What’s the Best Time to Start an Outdoor Movie?

If you are a long-time reader of the Outdoor Movie Projectors website you will be familiar with my advice about the best time to start a backyard movie. As a rule of thumb, always wait until it’s dark to press play. I would never recommend that you try to watch a movie outdoors in daylight hours or in the sunshine. It simply won’t work very well.

No matter how good or powerful your outdoor movie projector is, and no matter what the manufacturer says with regards to the lumens available, it’s never going to be able to win a battle with the sun.

Even once the sun has gone down, I still recommend that you start your outdoor or backyard movie a little while after sunset.

The point here is that you should ideally press play on your movie is once Civil Twilight has ended. But what’s Civil Twilight I hear you say? That’s a good question and you can see the answer below which comes courtesy of the Time and Date website.

“Civil twilight is the brightest of the 3 twilight phases. The Sun is just below the horizon, so there is generally enough natural light to carry out most outdoor activities.”

I recommend that you watch your outdoor movie once Civil Twilight is over because at this point you can be sure that any light from the Sun has gone, and you aren’t going to get any interference when projecting video onto an outdoor movie screen.

If you aren’t sure when Civil Twilight is over, you can use the Time and Date website again to check, as they list them depending on what area of the world you live in.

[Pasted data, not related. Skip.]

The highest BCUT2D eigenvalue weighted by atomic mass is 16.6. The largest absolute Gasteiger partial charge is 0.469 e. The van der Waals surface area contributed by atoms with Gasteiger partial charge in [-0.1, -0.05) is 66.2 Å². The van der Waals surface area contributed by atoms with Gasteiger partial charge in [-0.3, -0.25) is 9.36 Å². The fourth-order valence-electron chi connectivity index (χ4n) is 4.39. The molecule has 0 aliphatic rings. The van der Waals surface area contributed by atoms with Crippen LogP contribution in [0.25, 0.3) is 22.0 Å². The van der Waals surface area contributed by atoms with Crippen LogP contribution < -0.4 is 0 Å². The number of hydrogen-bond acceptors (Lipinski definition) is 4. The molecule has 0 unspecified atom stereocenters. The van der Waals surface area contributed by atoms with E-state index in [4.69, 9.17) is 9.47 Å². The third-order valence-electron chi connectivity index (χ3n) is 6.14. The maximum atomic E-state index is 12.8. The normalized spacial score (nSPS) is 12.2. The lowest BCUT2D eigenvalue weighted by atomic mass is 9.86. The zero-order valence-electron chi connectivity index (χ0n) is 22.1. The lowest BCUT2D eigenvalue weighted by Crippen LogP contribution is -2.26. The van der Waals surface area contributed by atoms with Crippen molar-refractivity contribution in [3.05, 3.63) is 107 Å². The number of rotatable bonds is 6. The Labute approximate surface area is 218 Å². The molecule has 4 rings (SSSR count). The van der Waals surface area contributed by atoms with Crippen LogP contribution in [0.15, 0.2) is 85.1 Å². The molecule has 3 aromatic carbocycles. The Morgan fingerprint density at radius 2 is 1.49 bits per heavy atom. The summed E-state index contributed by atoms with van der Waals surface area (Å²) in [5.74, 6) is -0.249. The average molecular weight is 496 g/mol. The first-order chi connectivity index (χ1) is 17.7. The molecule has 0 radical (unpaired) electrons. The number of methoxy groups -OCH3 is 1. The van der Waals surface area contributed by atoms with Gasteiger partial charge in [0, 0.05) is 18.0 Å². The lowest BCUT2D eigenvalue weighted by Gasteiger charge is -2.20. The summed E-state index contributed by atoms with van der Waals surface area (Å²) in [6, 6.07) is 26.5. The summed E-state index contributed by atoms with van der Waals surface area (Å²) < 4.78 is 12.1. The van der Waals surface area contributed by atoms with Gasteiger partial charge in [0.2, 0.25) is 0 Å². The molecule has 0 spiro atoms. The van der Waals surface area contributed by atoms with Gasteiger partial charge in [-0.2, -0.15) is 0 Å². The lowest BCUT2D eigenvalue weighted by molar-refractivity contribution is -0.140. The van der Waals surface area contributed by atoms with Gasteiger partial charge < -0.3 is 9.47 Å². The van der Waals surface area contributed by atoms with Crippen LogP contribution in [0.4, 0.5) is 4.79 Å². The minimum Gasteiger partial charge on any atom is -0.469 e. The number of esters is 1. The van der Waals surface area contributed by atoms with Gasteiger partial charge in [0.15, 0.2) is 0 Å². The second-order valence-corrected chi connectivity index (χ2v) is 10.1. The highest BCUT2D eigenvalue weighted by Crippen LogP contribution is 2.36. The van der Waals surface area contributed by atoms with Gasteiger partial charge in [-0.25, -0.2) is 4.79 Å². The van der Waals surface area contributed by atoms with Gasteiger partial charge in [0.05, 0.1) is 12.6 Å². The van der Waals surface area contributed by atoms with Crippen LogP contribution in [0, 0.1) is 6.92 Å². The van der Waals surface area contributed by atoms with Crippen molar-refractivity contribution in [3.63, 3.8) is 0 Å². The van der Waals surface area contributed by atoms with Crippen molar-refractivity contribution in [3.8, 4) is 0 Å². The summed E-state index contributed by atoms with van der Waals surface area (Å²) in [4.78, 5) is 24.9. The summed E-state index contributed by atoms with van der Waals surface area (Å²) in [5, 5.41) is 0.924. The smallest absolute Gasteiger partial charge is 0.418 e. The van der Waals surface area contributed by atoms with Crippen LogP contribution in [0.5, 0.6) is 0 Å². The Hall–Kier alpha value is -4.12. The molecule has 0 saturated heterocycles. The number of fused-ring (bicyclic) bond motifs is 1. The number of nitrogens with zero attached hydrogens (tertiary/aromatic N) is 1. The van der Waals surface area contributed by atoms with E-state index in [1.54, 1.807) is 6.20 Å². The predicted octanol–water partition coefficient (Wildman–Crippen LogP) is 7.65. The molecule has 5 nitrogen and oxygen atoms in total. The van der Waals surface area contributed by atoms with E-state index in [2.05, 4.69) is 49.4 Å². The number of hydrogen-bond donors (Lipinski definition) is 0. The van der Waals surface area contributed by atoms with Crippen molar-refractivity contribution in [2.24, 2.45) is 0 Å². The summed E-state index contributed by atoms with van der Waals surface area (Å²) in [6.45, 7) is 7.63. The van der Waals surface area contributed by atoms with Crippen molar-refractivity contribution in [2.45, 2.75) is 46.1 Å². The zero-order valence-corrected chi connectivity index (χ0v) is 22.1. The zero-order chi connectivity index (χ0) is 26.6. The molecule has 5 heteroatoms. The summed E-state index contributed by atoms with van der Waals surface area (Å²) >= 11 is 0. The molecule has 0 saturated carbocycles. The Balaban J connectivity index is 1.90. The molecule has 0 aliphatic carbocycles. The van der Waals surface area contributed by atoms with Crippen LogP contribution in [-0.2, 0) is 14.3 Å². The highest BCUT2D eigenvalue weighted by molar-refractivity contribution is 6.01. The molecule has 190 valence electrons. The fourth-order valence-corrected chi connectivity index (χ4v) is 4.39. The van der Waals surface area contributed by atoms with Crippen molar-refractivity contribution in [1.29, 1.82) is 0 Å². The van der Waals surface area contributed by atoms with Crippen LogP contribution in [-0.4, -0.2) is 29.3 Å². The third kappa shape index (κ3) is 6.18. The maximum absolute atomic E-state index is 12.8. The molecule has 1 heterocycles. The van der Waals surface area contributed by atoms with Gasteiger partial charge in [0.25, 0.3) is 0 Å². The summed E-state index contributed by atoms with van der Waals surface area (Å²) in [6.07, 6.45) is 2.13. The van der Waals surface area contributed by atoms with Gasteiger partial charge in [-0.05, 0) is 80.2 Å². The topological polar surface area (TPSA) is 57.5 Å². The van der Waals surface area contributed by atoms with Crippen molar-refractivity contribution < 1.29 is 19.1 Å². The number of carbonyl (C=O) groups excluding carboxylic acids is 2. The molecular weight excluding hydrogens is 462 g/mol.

As an example, here is how they present data if you live in San Francisco on the 7th of February 2017.

Civil Twilight Times in San Francisco
An example of how you can find out the recommended time to start your outdoor movie.

Can You Start an Outdoor Movie Earlier Than This?

There are some occasions when you might be able to press play a little bit earlier than the end of Civil Twilight time, but it all depends on the weather.

For example, if it’s an overcast day with plenty of clouds, then you might be able to get away with starting 20 minutes before this time. The only thing you can really do is check to see what the projected video looks like on your screen.

One thing that you could do is place the outdoor movie screen facing away from sunset. This might give you a small advantage, letting you press play before it gets completely dark.

Additional Tips for Getting the Best Projected Image Outdoors

Deciding when you start your backyard movie party is just one part of the equation. The quality of your projected image will very much depend on how good your outdoor movie projector is.

I recommend that you choose one which has at least 3,300 lumens. That level of brightness will mean that you can watch movies in the dark, and even ambient light sources such as passing traffic, house lights, lanterns, or fires shouldn’t interfere too much.

I have put together a list of outdoor projectors that are ideal for backyard movies. To browse though, and to pick one to suit your own budget, then please click here.

Switch Off Any Lights

If you can, make sure to switch off any lights in your house if they are coming into your backyard. You should be able to get away with having small lanterns and strip lights in your yard, but for any large light source, make sure that you switch them off before pressing play.

Living in a busy street or neighborhood can present problems as there will be ambient light that you cannot control.

If that is the case, run a test viewing the night before your actual outdoor movie party. If light from neighbors, street lights, or traffic is playing havoc with the image, then I would recommend that you place the movie screen as far away from those light sources as possible.

Moving your screen and projector around a little to test the differences in position and how ambient light affects the image is always a good idea and is an essential part of any planning.

It’s also worth considering the material of the screen that you project onto. Many people use bedsheets, but they do tend to look transparent and can wrinkle or blow in the wind.

I would always recommend that you use a built-for-purpose outdoor movie screen, or buy actual material designed to be projected against.

For product recommendations, go take a look at my suggested screens page.